To optically align the concave mirror surface of block 19, another light source 32, such as a second autocollimator, or a laser, is positioned opposite the other end of the laser tube 12 beyond the flat mirror 14. Without the mirror block 19 being present, the light beam from this second light source is directed along a path 34 through the flat mirror 14, which is partially transmissive and through the bore 13 of the bore tube and along beam path 25 into the first autocollimator 22. The position of the second light source 32 is fixed when its light beam is centered at the reticle of the first autocollimator 22. It is quite possible that the flat mirror block 17 has a wedge angle between its flat mirror surface facing the bore 13 and the opposite surface of the block onto which the beam from source 32 is directed. However, with the light spot of the second beam at the center of the reticle 24 of the autocollimator 22, the light beam from the second light source 32 within the bore 13 is collinear also with the axis of the bore, which has been previously aligned collinear with the autocollimator 22.
The concave mirror 16 is now put in place at the end of the bore tube 12, as indicated in FIG. 1. The second light beam from the light source 32 passing down the bore 13 into the autocollimator 22 is refracted as it passes through the mirror 16 due to the wedge angle between the surfaces of the block 19. As shown in FIG. 4, the spot of the second beam, as seen in the reticle of the first autocollimator 22, is moved by this refractive action from the center of the reticle to a new position 36. Furthermore, the first light beam 25 from the autocollimator 22 is reflected from the backside of the reflective coating on the second mirror back into the autocollimator 22 and appears at a position 38, as shown in FIG. 4. The reflected first beam has a direct relationship with the second beam transmitted through mirror 16 as the first beam will be in a position twice the distance from the center 26, as is the spot 36 of the second beam. The mirror block 19 is now adjusted until the two light spots 36 and 38 are in line with the center 26 of the reticle, thus placing the reflected first beam and the transmitted second beam in a plane common with the plane of the axis bore 13. In this position of block 19, the concave mirror surface portion through which the axis of bore 13 passes is normal to the axis of bore 13.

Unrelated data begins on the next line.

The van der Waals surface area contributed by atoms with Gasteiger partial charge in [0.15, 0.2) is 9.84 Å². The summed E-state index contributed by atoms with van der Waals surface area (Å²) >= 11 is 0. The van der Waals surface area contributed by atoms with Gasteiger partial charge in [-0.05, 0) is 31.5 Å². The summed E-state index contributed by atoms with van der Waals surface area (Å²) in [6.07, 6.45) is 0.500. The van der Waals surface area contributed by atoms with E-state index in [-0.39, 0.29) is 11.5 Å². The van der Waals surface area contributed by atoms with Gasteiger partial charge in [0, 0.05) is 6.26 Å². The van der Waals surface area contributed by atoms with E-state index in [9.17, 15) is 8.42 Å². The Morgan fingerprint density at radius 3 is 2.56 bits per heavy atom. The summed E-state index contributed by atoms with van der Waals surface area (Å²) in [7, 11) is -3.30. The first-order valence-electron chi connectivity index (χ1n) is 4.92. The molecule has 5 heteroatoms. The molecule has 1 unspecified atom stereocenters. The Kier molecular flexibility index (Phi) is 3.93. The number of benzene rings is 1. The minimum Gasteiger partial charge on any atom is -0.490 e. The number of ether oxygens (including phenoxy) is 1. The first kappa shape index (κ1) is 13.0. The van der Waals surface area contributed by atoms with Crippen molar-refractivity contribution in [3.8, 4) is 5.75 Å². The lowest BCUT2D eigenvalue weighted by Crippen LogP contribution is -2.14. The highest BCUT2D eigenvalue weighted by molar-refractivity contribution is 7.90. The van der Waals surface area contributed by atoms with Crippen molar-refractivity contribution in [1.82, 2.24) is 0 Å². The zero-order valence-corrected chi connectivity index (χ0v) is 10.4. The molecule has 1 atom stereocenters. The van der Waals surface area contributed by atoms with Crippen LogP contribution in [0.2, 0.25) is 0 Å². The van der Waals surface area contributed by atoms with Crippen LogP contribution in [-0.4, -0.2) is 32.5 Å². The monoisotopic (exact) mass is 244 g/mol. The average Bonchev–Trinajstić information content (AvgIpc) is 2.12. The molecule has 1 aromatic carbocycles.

The spot 38 is spaced twice the distance from the center 26 of the reticle as the light spot 36, since the first light beam from the autocollimator 22 passes through the mirror block 19 twice on its way back to the autocollimator 22, whereas the second beam from source 32 passes through the mirror block 16 only once. Thus, the refraction of the reflected first beam from the center of the reticle is twice that of the second beam. In the event that mirror 16 is not wave front correcting, for example concave-plano, autocollimator 32 should be varifocal to focus its beam on the reticle of autocollimator 22.
A second method, in accordance with another embodiment of the invention, for aligning the mirror 16, is to provide a second autocollimator as the light source 32. Without the mirror block 19 being present, the light beam from the second autocollimator 32 is centered in the reticle of the first autocollimator 22. This then aligns the second light beam within the bore collinear with the axis of the bore 13 which has been previously aligned collinear with the first light beam from the autocollimator 22, as described above. The position of the light source 32 compensates for any wedge angle between the opposed surfaces of the block 17. The mirror 16 is then placed in the position shown in FIG. 1 and the second light beam within the bore 13 is reflected by mirror 16 back down the bore through the mirror 14 and into the autocollimator 32. The mirror block 19 is adjusted until the reflected portion of the second light beam is centered on the cross-hairs of the second autocollimator 32. Thus, the second light beam portion reflected by mirror 16 is directly related to the second light beam portion incident on mirror 16 as the two beam portions are now collinear. Because the mirror of block 19 is concave, the reflected light will be largely spread out. Thus, it would be an advantage if the second autocollimator 32 is vari-focal so that the reflected portion of beam 34 can be focused into as small a spot as possible within the reticle of the autocollimator 32.